supervisor. Plaintiff may show liability through Chief McCall’s personal participation. For
example, Plaintiff may show that a supervisor’s subordinates violated the constitution and an
“affirmative link exist between the constitutional deprivation and either the supervisor’s personal
participation, his exercise of control or direction, or his failure to supervise.” Fogarty v. Gallegos,
523 F.3d 1147, 1162 (10th Cir. 2008). As to deliberate indifference, the defendant must know “his
actions created a substantial risk of constitutional injury.” Dodds v. Richardson, 614 F.3d 1185,
1205-06 (10th Cir. 2010).
Chief McCall was responsible for the “quota” policy. Doc. 205-1, Ex. 2. A reasonable
jury could conclude that Chief McCall knew that his supervisory officers were forcing their shifts
to target minority communities as part of his push to meet quotas, and that officers were threatened
with adverse employment actions if they failed to meet numbers. Plaintiff had objected to
discriminatory police practices and spoke to Joseph Cotton, the local leader of the NAACP. Joseph
Cotton discussed discriminatory policing practices with Chief McCall. Chief McCall knew that
Plaintiff had reported to Joseph Cotton. Nevertheless, Chief McCall continued to allow a practice
of taking adverse employment actions for failing to meet quotas. AMF DD-HH. A reasonable
jury could conclude that Chief McCall was taking retaliatory action against Plaintiff for objecting
to these alleged discriminatory practices. As to Defendant Herrera, the asserted facts against him
are extensively discussed in Section II and the Undisputed Facts section.
Although Plaintiff asserts that Defendant Wright committed racially discriminating police
practices, he did not assert in his additional material facts whether Defendant Wright harassed him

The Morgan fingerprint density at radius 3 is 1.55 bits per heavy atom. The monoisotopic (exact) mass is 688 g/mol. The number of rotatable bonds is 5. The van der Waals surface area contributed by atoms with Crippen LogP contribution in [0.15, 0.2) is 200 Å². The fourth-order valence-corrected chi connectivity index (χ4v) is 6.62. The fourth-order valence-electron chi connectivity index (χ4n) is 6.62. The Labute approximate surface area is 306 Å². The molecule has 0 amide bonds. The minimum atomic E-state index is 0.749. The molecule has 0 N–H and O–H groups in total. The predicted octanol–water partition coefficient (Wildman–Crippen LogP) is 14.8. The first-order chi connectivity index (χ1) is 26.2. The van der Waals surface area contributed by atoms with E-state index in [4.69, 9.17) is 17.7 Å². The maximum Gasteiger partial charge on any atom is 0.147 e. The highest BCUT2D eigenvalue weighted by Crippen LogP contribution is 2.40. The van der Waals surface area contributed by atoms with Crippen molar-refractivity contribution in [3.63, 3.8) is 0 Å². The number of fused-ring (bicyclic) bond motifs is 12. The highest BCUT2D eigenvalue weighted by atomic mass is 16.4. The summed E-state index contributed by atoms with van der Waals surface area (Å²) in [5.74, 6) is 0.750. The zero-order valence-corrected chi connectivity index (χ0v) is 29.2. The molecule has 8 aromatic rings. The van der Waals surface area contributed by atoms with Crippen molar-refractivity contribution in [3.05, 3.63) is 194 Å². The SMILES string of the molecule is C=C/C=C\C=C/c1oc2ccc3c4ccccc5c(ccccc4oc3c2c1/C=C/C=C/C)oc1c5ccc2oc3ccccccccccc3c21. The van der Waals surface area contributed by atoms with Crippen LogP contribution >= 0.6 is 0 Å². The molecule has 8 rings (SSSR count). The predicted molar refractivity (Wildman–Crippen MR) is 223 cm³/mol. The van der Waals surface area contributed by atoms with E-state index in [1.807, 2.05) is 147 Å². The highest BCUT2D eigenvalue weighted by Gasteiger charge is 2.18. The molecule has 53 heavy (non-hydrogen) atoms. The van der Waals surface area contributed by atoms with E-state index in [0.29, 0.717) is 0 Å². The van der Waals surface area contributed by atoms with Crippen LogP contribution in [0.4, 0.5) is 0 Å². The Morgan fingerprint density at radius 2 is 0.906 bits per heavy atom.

or took adverse employment actions against him. Therefore, Plaintiff Ellis’ claims under Count II
remain as to Defendants McCall and Herrera but dismissed as to the remaining individual
Count III: Section 1981 racial discrimination.
Defendants sought summary judgment as to Plaintiff’s § 1981 racial discrimination claim.
Section 1981 provides that all persons “shall the have same right… to make and enforce
contracts… as is enjoyed by white citizens.” § 1981. It authorizes “a plaintiff to bring a claim for
hostile work environment based on unlawful race discrimination.” Lounds v. Lincare, Inc., 812
F.3d 1208, 1221 (10th Cir. 2015). Plaintiff appears to assert (1) a hostile work environment claim
and (2) a disparate treatment claims against Defendants McCall, Herrera, Blevins, and Murphy.
However, because Plaintiff asserted most of his material facts against only McCall and Herrera,
the Court will only analyze Count III claims against them.
Hostile Work Environment.
Under § 1981, to assert a prima facie case of racial harassment/hostile work environment,
Plaintiff must show that “under the totality of the circumstances (1) the harassment was pervasive
or severe enough to alter the terms, conditions, or privilege of employment, and (2) the harassment
was racial or stemmed from racial animus.” Bolden v. PRC Inc., 43 F.3d 545, 551 (10th Cir.1994)
(internal citations omitted). He must demonstrate “that a rational jury could find that the workplace
is permeated with discriminatory intimidation, ridicule, and insult, that is sufficiently severe or
pervasive to alter the conditions of the victim's employment and create an abusive working
environment.” McCowan v. All Star Maint., Inc., 273 F.3d 917, 923 (10th Cir. 2001) (internal